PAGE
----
Apr. 20, 2014
Sunday Brunch at the Old Country Buffet
Here is a genial congregation,
well fed and rosy with health and appetite,
robust children in tow. They have come
and all the generations of them, to be fed,
their old ones too who are eligible now
for a small discount, having lived to a ripe age.
Over the heaped and steaming plates, one by one,
heads bow, eyes close; the blessings are said.
Here there is good will; here peace
on earth, among the leafy greens, among the fruits
of the gardens of America's heartland. Here is abundance,
here is the promised
land of milk and honey, out of which
a flank of the fatted calf, thick still
on its socket and bone, rises like a benediction
over the loaves of bread and the little fishes, belly-up in butter.
It was on this day in 1841 that the first "detective story" was published: "The Murders in the Rue Morgue," by Edgar Allan Poe (books by this author). In the story, C. August Dupin reads about the murder of a mother and daughter in a Paris street. The police are baffled, and Dupin decides to offer up his services. He finds a hair at the crime scene that he realizes does not belong to a human, and eventually he pieces together enough evidence to solve the case: The murder was committed by an orangutan who had been held in captivity by a sailor and who murdered the first woman with a straight razor and the second by strangling her.
The story is narrated not by Dupin but by his slightly less competent sidekick, just as Dr. Watson would narrate the Sherlock Holmes stories that first appeared 45 years later. Sir Arthur Conan Doyle, who wrote the Holmes stories, said, "Where was the detective story until Poe breathed the breath of life into it?"
Poe wrote two more stories featuring the detective C. August Dupin, although the word "detective" did not exist yet: "The Mystery of Marie Rogêt" (1842) and "The Purloined Letter" (1844).
It's the birthday of fantasy writer Peter S. Beagle (books by this author), born in New York City (1939). He's best known for The Last Unicorn (1968), the story of a unicorn who realizes she is the last unicorn who is not imprisoned, and sets out on a quest to free the others. He said: "It's hard for me to do anything but marvel at the impact the story has had. It was the hardest, least fun thing I've ever had to write, and back when I finished it I was convinced I'd utterly failed to do justice to the idea." The Last Unicorn has sold more than 5 million copies.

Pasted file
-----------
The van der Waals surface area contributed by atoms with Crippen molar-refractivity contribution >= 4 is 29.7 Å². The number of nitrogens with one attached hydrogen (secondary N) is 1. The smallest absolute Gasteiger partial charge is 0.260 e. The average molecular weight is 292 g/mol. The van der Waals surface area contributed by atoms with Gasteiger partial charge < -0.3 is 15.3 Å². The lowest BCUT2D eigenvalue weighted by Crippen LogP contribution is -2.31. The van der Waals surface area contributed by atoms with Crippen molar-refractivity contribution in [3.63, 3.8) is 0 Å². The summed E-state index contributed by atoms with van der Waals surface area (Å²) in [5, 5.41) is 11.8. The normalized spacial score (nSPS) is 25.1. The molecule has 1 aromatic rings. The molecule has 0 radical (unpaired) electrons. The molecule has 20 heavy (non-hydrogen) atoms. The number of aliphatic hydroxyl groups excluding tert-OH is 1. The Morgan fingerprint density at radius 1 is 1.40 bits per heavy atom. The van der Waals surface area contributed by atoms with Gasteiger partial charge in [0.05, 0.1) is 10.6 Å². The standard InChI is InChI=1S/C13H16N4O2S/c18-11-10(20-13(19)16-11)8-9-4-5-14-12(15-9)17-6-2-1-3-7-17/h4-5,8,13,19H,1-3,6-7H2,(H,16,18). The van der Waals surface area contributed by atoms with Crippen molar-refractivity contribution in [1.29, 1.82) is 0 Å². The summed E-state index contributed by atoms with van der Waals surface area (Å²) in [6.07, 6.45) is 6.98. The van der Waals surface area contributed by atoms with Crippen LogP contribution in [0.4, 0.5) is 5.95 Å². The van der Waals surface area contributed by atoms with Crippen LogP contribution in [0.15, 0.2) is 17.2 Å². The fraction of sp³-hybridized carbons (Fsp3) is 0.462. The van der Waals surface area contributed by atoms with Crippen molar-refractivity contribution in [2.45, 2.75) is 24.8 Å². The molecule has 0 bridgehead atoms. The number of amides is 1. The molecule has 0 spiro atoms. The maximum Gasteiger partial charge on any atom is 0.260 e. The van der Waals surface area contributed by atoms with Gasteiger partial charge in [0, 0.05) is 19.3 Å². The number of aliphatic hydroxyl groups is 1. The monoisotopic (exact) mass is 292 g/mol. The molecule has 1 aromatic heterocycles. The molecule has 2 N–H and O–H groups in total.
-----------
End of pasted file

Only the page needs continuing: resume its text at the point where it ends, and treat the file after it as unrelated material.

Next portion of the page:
His other books include The Innkeeper's Song (1993), The Rhinoceros Who Quoted Nietzsche and Other Odd Acquaintances (1997), Mirror Kingdoms (2010), and Sleight of Hand (2011).
When he was 14, he read novels by Dickens and D.H. Lawrence and decided that he would be a novelist. He graduated early from high school, and before he went on to Cambridge, he spent a year studying in Paris. He said: "At that time, France was a terribly old-fashioned, unmodernized country. You could branch off any main road in any of the provinces and in five minutes you would be back in the 1930s. I have this tremendous greed for the experience of the near past. I never wanted to be a centurion on Hadrian's Wall or to live in 18th-century London but I would fantastically like to be alive in the 1930s and '40s and France offered me that imaginative access to the past." When he started writing novels, he wrote a trilogy set in France, mostly in the era between World War I and World War II: The Girl at the Lion d'Or (1989), Birdsong (1993), and Charlotte Gray (1999).
It's the birthday of science fiction writer Ian Watson (books by this author), born in Tyneside, England (1943), who said: "I see science fiction now as a survival strategy generally — a metaphorical tool for thinking about the future flexibly and boldly."
His books include The Embedding (1973), The Jonah Kit (1975), Deathhunter (1981), and The Great Escape (2002).
Be well, do good work, and keep in touch.®